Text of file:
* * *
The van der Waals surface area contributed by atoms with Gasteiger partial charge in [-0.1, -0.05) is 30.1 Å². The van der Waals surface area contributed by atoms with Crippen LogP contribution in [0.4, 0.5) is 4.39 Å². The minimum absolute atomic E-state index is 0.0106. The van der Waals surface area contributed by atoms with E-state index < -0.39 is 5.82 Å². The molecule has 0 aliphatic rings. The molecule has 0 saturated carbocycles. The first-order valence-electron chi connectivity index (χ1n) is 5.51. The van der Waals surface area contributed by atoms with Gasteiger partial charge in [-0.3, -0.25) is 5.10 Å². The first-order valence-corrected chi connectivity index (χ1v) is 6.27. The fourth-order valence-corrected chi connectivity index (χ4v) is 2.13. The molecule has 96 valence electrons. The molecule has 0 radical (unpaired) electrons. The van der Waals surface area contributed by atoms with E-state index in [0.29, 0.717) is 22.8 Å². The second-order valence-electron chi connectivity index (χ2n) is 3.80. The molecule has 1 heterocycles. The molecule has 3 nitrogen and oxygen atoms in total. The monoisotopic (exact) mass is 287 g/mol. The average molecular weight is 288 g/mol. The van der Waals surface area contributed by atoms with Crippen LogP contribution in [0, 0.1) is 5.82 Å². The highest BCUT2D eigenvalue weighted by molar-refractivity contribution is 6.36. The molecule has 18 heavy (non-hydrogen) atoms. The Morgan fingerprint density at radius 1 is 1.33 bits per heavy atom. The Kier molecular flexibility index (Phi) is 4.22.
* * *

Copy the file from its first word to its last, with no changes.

The van der Waals surface area contributed by atoms with Gasteiger partial charge in [-0.1, -0.05) is 30.1 Å². The van der Waals surface area contributed by atoms with Crippen LogP contribution in [0.4, 0.5) is 4.39 Å². The minimum absolute atomic E-state index is 0.0106. The van der Waals surface area contributed by atoms with E-state index < -0.39 is 5.82 Å². The molecule has 0 aliphatic rings. The molecule has 0 saturated carbocycles. The first-order valence-electron chi connectivity index (χ1n) is 5.51. The van der Waals surface area contributed by atoms with Gasteiger partial charge in [-0.3, -0.25) is 5.10 Å². The first-order valence-corrected chi connectivity index (χ1v) is 6.27. The fourth-order valence-corrected chi connectivity index (χ4v) is 2.13. The molecule has 96 valence electrons. The molecule has 0 radical (unpaired) electrons. The van der Waals surface area contributed by atoms with E-state index in [0.29, 0.717) is 22.8 Å². The second-order valence-electron chi connectivity index (χ2n) is 3.80. The molecule has 1 heterocycles. The molecule has 3 nitrogen and oxygen atoms in total. The monoisotopic (exact) mass is 287 g/mol. The average molecular weight is 288 g/mol. The van der Waals surface area contributed by atoms with Crippen LogP contribution in [0, 0.1) is 5.82 Å². The highest BCUT2D eigenvalue weighted by molar-refractivity contribution is 6.36. The molecule has 18 heavy (non-hydrogen) atoms. The Morgan fingerprint density at radius 1 is 1.33 bits per heavy atom. The Kier molecular flexibility index (Phi) is 4.22.